Las Vegas is edging closer to getting its own medical school.
The state Board of Regents decided Friday to ask the governor to put $45.94 million toward transforming medical education in Nevada.
The two-year funding request asks that UNLV’s new medical school get $26.67 million. It also seeks a $5.09 million boost for the University of Nevada School of Medicine, plus $4.3 million for one-time expenditures. Also, $9.88 million is being sought for graduate medical education.
The regents are asking that the University of Nevada School of Medicine receive additional funding because it will be scaling back its Las Vegas operations and building up its Reno presence in response to the planned Las Vegas medical school.
Las Vegas is the largest metropolitan area in the nation without its own medical school, according to a report by Brookings Mountain West and SRI International.
The request to expand the state’s medical budget was part of the regents’ overall biennial budget request, which was approved Thursday.
Regents and medical school stakeholders were abuzz with excitement.
Barbara Atkinson, planning dean for the UNLV School of Medicine, said the Friday vote was the project’s first big hurdle and she was pleased to see so many people supporting UNLV’s efforts.
Regent James Leavitt called the day “historic,” Chancellor Dan Klaich said he couldn’t be more ecstatic and Regent Jack Schofield labeled it a miracle.
“The north always outfoxed the south!” Schofield laughed, marveling that he never thought he’d see the day where Northern and Southern Nevada came together on an issue as they have in regard to the medical school.
Atkinson said UNLV is making progress on picking a location for the medical school. The three sites being evaluated are near UNLV’s main campus, the Las Vegas’ medical district near UNLV’s Shadow Lane campus and an area near the VA Medical Center in North Las Vegas.
UNLV is aiming to take on its first class of medical schools at the start of the 2017-2018 academic year. The goal is to graduate 60 students a year to start, with that number growing up to 180. UNLV expects to recruit 120 physicians and scientists as faculty.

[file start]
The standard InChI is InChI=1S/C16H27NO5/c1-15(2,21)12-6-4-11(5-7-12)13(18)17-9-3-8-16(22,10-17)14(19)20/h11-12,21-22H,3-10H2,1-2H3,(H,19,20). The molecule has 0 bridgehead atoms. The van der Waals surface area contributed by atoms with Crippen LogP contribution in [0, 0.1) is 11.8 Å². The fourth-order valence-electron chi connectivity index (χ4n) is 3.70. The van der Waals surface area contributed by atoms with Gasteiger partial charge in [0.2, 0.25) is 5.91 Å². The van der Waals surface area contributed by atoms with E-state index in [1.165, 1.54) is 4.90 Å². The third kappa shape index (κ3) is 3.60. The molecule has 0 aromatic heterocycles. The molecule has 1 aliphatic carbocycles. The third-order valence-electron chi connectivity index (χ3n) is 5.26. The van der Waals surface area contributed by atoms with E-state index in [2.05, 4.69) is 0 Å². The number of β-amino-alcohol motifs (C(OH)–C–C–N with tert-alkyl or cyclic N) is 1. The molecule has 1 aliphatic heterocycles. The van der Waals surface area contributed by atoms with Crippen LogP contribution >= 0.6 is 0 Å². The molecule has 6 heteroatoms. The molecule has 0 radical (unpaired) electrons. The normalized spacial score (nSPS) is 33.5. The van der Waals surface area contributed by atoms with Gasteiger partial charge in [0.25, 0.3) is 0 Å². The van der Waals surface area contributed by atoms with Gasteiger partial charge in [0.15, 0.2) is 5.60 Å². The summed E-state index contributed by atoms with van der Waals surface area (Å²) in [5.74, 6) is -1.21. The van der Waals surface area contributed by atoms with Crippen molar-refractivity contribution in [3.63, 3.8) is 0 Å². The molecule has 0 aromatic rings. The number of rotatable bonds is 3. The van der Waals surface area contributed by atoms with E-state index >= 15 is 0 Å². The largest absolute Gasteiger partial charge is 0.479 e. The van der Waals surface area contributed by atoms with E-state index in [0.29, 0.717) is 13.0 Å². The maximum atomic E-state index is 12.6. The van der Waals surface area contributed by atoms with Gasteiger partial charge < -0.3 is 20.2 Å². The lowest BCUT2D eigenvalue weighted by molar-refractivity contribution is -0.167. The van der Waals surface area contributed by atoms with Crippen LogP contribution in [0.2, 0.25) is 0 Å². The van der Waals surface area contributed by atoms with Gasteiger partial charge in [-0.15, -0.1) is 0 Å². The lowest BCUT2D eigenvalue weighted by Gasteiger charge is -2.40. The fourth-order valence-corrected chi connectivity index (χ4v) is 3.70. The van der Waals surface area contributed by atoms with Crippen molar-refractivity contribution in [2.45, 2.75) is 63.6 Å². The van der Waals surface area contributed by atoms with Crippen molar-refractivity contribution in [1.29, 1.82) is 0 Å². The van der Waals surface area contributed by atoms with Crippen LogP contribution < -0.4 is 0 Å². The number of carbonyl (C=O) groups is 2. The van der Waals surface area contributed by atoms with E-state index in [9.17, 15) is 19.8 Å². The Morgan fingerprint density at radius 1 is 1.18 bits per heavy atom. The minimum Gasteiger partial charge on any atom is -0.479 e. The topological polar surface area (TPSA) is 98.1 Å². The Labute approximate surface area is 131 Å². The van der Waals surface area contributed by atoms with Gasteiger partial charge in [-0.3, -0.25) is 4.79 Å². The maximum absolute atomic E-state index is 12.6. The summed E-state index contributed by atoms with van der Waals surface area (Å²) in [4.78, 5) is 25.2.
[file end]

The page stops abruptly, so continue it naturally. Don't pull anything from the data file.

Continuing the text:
The vision statement for the project lists the following aims:
— Be fully accredited
— Increase the number of physicians staying or returning to Las Vegas after they complete residency programs
— Generate up to $48 million dollars of external research grants and contracts per year
— Generate 5,300 new jobs by 2025, growing to 8,000 jobs by 2030
— Generate an economic impact of $800 million per year by 2025, growing to $1.2 billion by 2030
— Secure $350 million of philanthropic support
Acting UNLV President Don Snyder called the budget approval process very thoughtful, noting a lot of good things came out of the meeting.
In addition to funds for the medical school, the request includes other items for UNLV, including $1.5 million to help the UNLV Boyd School of Law with a shortfall caused by a decrease in applicants. It also sets parameters to allow UNLV to pursue a project on the east side of Maryland Parkway by the university’s main campus. The development aims to create a permanent home for UNLV’s police department, a new parking structure and space for privately operated student housing and retail, as well as office space.
The request will be sent to Gov. Brian Sandoval on Sept 1. It asks for $1.2 billion in state funding. That’s 17.34 percent more than what the Legislature funded last session. If Sandoval supports the funding, it will be included in his budget and submitted to the state Legislature.
Contact Bethany Barnes at firstname.lastname@example.org or 702-477-3861. Find her on Twitter: @betsbarnes.